Tecmerin. Journal of Audiovisual Essays
Nº5 2020 (2)
The Sounds of the Sinners
Philip Brubaker (http://philipbrubaker.com)
this scene from Viridiana (Luis Buñuel 1961), an impromptu prayer meeting occurs on the grounds of a farm estate. The group is made up of transient peasants and the title character, a nun, who leads the prayer.
But this prayer is juxtaposed with the sounds of construction workers who labor quickly to meet a deadline. The mash-up creates a competition between those who pray and those who labor, each interrupting the other. Buñuel’s use of sound falls in the category of anempathetic sound, which presents indifference to what is on screen.
Anempathetic sound has no morality of its own, yet it can emphasize tragedy or horror simply by presenting an indifferent reaction to it. The persistent sound of waves breaking on the shore in the example from Jaws (Steven Spielberg 1975) shows the cruel indifference (of nature?) to the death of the boy whose bloody raft gets caught in the tide. Michel Chion writes, “On the screen the anempathetic effect has taken on such prominence that we have reason to consider it to be intimately related to cinema’s essence – it’s mechanical nature.” (1994: 8). Mechanical sound examples can inspire a human response, such as in mainstream films like Psycho (Alfred Hitchcock 1960) and Kill Bill Vol. 1 (Quentin Tarantino 2003). Whether the response is disgust or humor, these cases present aural evidence as to how Chion’s principles operate; the callousness or irony of violence can be underscored and emphasized through the creative and intentional use of anempathetic sound.
However, the example in Viridiana is unique, because it is not overtly violent and the anempathetic sound in this scene has an ambiguous or dual association. Luis Buñuel is a well-known atheist (Manceaux 1960) and member of the Communist party, and this enigmatic scene from Viridiana has Marxist underpinnings in how it positions workers against the religious. By interpreting the scene through the broad terminology of Michel Chion, Buñuel’s political and religious critique finds purchase in ways that few film critics and scholars have been able to explain.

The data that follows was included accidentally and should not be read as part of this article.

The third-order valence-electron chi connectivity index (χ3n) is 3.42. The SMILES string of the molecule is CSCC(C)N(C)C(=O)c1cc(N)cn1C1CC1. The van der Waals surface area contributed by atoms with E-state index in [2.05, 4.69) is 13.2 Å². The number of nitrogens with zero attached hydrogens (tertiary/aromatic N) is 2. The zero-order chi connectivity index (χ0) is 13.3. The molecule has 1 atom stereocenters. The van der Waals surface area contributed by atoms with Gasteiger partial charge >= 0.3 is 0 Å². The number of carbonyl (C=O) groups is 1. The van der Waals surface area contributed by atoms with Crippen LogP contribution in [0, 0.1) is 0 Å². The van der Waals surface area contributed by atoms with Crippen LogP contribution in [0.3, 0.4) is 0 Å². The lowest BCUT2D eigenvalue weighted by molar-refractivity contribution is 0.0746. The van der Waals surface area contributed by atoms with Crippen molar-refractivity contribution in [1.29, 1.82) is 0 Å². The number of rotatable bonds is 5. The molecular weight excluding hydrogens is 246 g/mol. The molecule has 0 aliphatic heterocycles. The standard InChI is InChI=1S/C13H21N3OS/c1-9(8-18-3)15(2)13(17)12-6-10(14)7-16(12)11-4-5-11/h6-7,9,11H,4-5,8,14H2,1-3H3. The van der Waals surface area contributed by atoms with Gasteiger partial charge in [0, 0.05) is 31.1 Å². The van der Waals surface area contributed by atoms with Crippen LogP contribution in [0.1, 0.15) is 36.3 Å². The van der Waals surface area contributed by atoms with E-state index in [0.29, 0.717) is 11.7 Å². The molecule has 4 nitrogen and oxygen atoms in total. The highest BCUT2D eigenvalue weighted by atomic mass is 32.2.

The video essay concludes with a quote from Lenin that explicates the party line on the distinction between working and religious classes (Lenin 1965). Throughout Viridiana, visuals such as the crucifix switchblade and Last Supper parody communicate the auteur’s heretical beliefs; his use of sound offers a more subtle critique. The argument rests on the notion that Buñuel uses the mechanical nature of cinema to convey his ideas in a way that is not didactic, but fully embraces the potential of the medium.
It is in this way that the thesis argues that Buñuel’s allegiance is with the workers in this scene, and the filmmaker supports them using the cinematic tools of juxtaposition. As stated in the video, Chion’s definition of anempathetic sound is minimal, and open to interpretation.
- Chion, Michel (1994) “Projections of Sound on Image.” Audio-Vision: Sound On Screen. Translated by Claudia Gorbman, New York: Columbia University Press.
- Lenin, V.I. (1965) Lenin Collected Works. Vol. 10, Moscow, Progress Publishers, pp. 83-87.
- Manceaux, Michele (1960) “Luis Bunuel: athee grace a Dieu”, L’ Express, May 12, pp. 41.
How to cite this article: Brubaker, P. (2020) The Sounds of the Sinners/El sonido de los pecadores. Tecmerin. Revista de Ensayos Audiovisuales, 5(2). ISSN: ISSN: 2659-4269.